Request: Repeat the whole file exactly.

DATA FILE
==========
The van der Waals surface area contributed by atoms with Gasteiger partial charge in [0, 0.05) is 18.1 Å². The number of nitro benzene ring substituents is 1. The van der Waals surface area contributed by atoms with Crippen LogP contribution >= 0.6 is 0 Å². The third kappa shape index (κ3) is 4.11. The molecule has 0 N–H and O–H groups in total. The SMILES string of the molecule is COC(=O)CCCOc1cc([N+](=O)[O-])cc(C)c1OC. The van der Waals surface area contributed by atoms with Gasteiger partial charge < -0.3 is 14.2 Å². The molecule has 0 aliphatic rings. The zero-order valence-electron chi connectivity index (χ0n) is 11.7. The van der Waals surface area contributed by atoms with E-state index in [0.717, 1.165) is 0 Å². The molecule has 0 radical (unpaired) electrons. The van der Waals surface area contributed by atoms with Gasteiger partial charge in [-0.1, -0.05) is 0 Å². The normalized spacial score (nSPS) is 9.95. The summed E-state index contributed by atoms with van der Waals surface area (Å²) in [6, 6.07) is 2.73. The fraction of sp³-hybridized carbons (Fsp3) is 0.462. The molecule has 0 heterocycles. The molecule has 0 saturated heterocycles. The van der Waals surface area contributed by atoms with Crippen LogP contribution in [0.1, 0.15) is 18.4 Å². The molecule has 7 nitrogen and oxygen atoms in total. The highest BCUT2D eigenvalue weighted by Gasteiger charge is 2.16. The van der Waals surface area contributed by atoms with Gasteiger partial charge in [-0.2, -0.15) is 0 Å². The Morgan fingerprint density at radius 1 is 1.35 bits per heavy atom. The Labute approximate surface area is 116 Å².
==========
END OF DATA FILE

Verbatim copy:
The van der Waals surface area contributed by atoms with Gasteiger partial charge in [0, 0.05) is 18.1 Å². The number of nitro benzene ring substituents is 1. The van der Waals surface area contributed by atoms with Crippen LogP contribution >= 0.6 is 0 Å². The third kappa shape index (κ3) is 4.11. The molecule has 0 N–H and O–H groups in total. The SMILES string of the molecule is COC(=O)CCCOc1cc([N+](=O)[O-])cc(C)c1OC. The van der Waals surface area contributed by atoms with Gasteiger partial charge < -0.3 is 14.2 Å². The molecule has 0 aliphatic rings. The zero-order valence-electron chi connectivity index (χ0n) is 11.7. The van der Waals surface area contributed by atoms with E-state index in [0.717, 1.165) is 0 Å². The molecule has 0 radical (unpaired) electrons. The van der Waals surface area contributed by atoms with Gasteiger partial charge in [-0.1, -0.05) is 0 Å². The normalized spacial score (nSPS) is 9.95. The summed E-state index contributed by atoms with van der Waals surface area (Å²) in [6, 6.07) is 2.73. The fraction of sp³-hybridized carbons (Fsp3) is 0.462. The molecule has 0 heterocycles. The molecule has 0 saturated heterocycles. The van der Waals surface area contributed by atoms with Crippen LogP contribution in [0.1, 0.15) is 18.4 Å². The molecule has 7 nitrogen and oxygen atoms in total. The highest BCUT2D eigenvalue weighted by Gasteiger charge is 2.16. The van der Waals surface area contributed by atoms with Gasteiger partial charge in [-0.2, -0.15) is 0 Å². The Morgan fingerprint density at radius 1 is 1.35 bits per heavy atom. The Labute approximate surface area is 116 Å².